TV Review: (Nu) Doctor Who Specials Pt. I + The Wedding of Sarah Jane Smith (Spoilers)

To be honest, every time I reach this point when rewatching “Doctor Who”, I do so with a lot of trepidation and hesitation, because I know that I’ll be bidding goodbye once again to the Russell T. Davies era, and to MY Doctor, the Tenth Doctor (David Tennant), after these specials. However, this time around (yes, I know I’m deliberately prolonging it), I’ll be including “The Wedding of Sarah Jane Smith” from “The Sarah Jane Adventures”, and my first rewatch of the “Day of the Doctor” as well, because I also wanted to completely watch everything in the Tenths Doctor’s timeline in chronological order.

However, for this particular post, I’ll be focusing just on “The Next Doctor”, “Planet of the Dead”, and “The Wedding of Sarah Jane Smith” (this episode took place sometime after “Planet of the Dead” and before the last three specials).

“The Next Doctor” was the first Christmas Special following the Series 4 finale. It was written by Russell T. Davies, directed by Andy Goddard, and was produced by Russell T. Davies, Julie Gardner and Susie Liggat. Aside from Tennant, it also starred David Morrissey as Jackson Lake, and Velile Tshabalala as Rosita Farisi.

This was supposed to be a fun Christmas adventure set in Victorian London, with traces of a mystery story, alongside a bunch of returning Classic Who villains.

Generally speaking, I liked the new characters and was emotionally invested in them, especially for the part that was more mystery, but the ending with the villains didn’t come out as well as I hoped it would be. However, I still watched this special without really skipping any part of it, and I just had a good time watching it for majority of the special.

“Planet of the Dead” was written by Davies and Gareth Roberts, directed by James Strong, and produced by Davies, Gardner, and Tracie Simpson. This was meant to be another fun adventure, the last that the Tenth Doctor would really have, set on another planet. Aside from Tennant, it also featured UNIT, and Michelle Ryan as the Lady Christina de Souza.

Now this one I skipped parts of. It was a fun adventure, yes, but it lacked the emotional depth that “The Next Doctor” had. Ryan’s Christina was alright, but she ended up rubbing off on me in the wrong way. I like that she was strong, and was an equal match for the Doctor, but she was lacking in any backstory or elements that allowed me to be emotionally invested in her character. However, I did like the fact that we saw once again, a more intensified glee on the Doctor’s part when in dangerous situations, something that was already noted upon in “Midnight”. The most important part here, however, is in the end, with a prophecy that began to signal that his time is fast approaching. This, though, was the start of the production quality being raised up a notch, as it felt slicker and smoother as compared the “The Next Doctor” and the four previous series.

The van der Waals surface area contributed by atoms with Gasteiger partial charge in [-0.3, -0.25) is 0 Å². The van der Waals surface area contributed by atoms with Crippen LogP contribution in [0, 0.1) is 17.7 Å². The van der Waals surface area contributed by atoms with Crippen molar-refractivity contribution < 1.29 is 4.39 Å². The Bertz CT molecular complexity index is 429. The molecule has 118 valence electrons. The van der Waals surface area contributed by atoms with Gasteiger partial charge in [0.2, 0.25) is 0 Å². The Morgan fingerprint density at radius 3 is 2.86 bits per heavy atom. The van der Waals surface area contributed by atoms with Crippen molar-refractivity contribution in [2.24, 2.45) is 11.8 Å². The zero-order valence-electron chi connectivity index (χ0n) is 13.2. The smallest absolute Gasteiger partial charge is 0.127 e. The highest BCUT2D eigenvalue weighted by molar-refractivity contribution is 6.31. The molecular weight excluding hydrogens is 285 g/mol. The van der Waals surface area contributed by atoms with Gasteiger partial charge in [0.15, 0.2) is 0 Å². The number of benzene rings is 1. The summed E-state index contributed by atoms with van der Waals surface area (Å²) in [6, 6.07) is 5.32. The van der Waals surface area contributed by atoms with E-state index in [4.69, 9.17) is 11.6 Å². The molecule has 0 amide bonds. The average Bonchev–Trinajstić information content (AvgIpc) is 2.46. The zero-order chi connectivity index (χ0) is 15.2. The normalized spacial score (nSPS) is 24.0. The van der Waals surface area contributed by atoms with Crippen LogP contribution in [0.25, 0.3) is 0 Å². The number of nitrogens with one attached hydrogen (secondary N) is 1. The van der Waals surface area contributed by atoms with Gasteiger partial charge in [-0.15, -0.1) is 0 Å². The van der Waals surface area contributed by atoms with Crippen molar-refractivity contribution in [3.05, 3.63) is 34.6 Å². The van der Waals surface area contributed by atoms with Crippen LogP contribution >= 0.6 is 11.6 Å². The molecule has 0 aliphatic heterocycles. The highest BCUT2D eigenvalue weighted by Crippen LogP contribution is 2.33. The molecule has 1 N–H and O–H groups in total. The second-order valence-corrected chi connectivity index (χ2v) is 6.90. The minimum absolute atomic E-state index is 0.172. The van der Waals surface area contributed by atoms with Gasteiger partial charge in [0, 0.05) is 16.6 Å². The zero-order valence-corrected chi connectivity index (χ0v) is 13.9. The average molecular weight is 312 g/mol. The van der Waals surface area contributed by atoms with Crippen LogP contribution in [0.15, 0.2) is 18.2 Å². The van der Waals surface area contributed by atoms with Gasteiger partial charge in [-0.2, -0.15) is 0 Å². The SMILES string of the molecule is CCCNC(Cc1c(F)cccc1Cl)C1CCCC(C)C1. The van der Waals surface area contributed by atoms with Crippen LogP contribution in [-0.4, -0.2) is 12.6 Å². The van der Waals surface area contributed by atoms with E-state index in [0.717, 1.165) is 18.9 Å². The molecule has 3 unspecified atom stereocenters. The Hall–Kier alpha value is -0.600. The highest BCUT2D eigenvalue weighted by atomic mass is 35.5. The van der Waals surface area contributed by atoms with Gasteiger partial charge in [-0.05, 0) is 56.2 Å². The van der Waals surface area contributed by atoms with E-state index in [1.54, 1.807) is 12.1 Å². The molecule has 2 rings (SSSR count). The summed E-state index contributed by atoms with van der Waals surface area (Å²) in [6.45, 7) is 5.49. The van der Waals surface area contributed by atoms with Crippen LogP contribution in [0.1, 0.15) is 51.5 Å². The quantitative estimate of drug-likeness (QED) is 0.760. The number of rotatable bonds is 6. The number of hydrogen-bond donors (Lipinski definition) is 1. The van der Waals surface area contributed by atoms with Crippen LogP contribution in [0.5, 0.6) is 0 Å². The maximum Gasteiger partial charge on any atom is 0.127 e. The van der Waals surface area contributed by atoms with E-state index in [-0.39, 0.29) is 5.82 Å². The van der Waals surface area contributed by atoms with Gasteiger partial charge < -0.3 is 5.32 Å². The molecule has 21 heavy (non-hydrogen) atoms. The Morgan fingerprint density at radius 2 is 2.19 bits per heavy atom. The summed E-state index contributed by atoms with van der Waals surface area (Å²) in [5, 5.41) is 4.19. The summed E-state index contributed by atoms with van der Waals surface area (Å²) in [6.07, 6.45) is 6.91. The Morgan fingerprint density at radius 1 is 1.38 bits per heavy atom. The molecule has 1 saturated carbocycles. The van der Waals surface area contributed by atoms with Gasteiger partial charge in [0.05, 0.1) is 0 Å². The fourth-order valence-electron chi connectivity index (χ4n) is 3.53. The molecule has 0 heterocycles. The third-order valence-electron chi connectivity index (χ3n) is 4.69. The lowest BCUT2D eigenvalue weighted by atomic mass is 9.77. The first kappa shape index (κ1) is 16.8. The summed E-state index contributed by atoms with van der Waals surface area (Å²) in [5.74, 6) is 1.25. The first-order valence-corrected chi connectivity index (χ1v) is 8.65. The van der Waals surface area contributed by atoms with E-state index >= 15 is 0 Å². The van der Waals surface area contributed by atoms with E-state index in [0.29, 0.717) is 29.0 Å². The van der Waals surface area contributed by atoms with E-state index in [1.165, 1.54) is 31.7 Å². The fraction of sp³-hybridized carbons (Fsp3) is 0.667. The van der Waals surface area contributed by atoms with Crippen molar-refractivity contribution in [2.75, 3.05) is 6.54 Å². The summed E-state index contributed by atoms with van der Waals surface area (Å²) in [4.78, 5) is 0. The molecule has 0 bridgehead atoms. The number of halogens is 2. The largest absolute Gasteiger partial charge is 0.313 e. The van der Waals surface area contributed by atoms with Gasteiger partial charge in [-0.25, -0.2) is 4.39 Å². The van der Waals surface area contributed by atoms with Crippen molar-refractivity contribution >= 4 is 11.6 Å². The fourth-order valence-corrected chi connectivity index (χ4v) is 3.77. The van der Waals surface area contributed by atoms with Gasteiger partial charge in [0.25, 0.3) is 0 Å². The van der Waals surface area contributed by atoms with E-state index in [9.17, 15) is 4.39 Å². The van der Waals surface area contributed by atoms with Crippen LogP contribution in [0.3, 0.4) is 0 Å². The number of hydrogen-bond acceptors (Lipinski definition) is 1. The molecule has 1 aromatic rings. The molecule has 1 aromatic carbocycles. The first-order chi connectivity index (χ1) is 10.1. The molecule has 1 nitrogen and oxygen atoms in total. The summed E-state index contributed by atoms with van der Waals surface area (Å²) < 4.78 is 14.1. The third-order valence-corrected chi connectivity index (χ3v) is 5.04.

From here, we go to “The Sarah Jane Adventures” and the episode called “The Wedding of Sarah Jane Smith”. This event came next in the Tenth Doctor’s timeline. It was written by “Doctor Who” alumnus Gareth Roberts, directed  by Joss Agnew, and was produced by Davies, Gardner, Piers Wenger, Nikki Wilson and Phil Ford.

This actually marked the first time the Doctor crossed over to one of its spin-off shows, and marked the first and last full adventure that the Tenth Doctor had with the Bannerman Road gang. This was also my very first “Sarah Jane Adventure” story.

Here, Sarah Jane Smith falls in love with Peter Dalton (Nigel Havers), up to the point that she agrees to marry him, even though their courtship was brief. However, things are not at all what they seem, and it is up to Luke Smith (Tommy Knight), Clyde Langer (Daniel Anthony), Rani Chandra (Anji Mohindra), K-9 (John Leeson), with an assist from the Tenth Doctor, to save both the day and Sarah Jane.

This was a delightful episode, and I did not expect to get so emotionally invested in this episode. I was also quite impressed at the fact that it seems like this show, although aimed for younger audiences, actually tackles several important and heavy real world issues as well. At the end of the day, I can say that I’ll definitely be tuning in to more of the “Sarah Jane Adventures” in the future, when my rewatch is done.

So, generally speaking, I enjoyed “The Next Doctor” and “The Wedding of Sarah Jane Smith”, but not so much “Planet of the Dead”. However, there are some moments in “Planet of the Dead” that are good, so my suggestion is just watch it once, so that you know which parts of it you would like to revisit in the future.

Alright, now, you know the drill, from here on out, there will be spoilers as I’ll be delving in to these specials and episodes head on.

warning-spoilers-final

Let’s start things off with “The Next Doctor”.  Now this one was less of a mixed bag for me as compared to “Voyage of the Damned”. I actually forgot how much I enjoyed most of this Christmas Special, as I loved seeing the Tenth Doctor having a fun mystery adventure in Victorian London during Christmas time.

I also forgot on how much we can get invested in the Jackson Lake character and Rosita, as there is more emotional backstory that we can draw on. Also, Farisi’s and Morrissey’s performances also helped sell their characters to me. Also, I loved how Ten was still the hero that he is, but if one looks at his eyes when he’s directly confronting Miss Hartigan, you can see that he is slowly beginning to get darker and a little bit more hardened in situations like this, even though he has done this kind of thing before.

I love seeing the Cybermen again, but for this one, for me, I wanted to get more invested in Miss Hartigan and why she allied herself with the Cybermen instead of being another typical one note villain. She lacked a certain amount of depth, and the Cybermen parts with her leading up to the final climax of the special..well, it felt like it became two movies all of a sudden. I would have preferred that instead of the usual “I am going to conquer the world” kind of thing, that they would have made the villain and the reasoning behind it a little bit more personal and closer to Lake.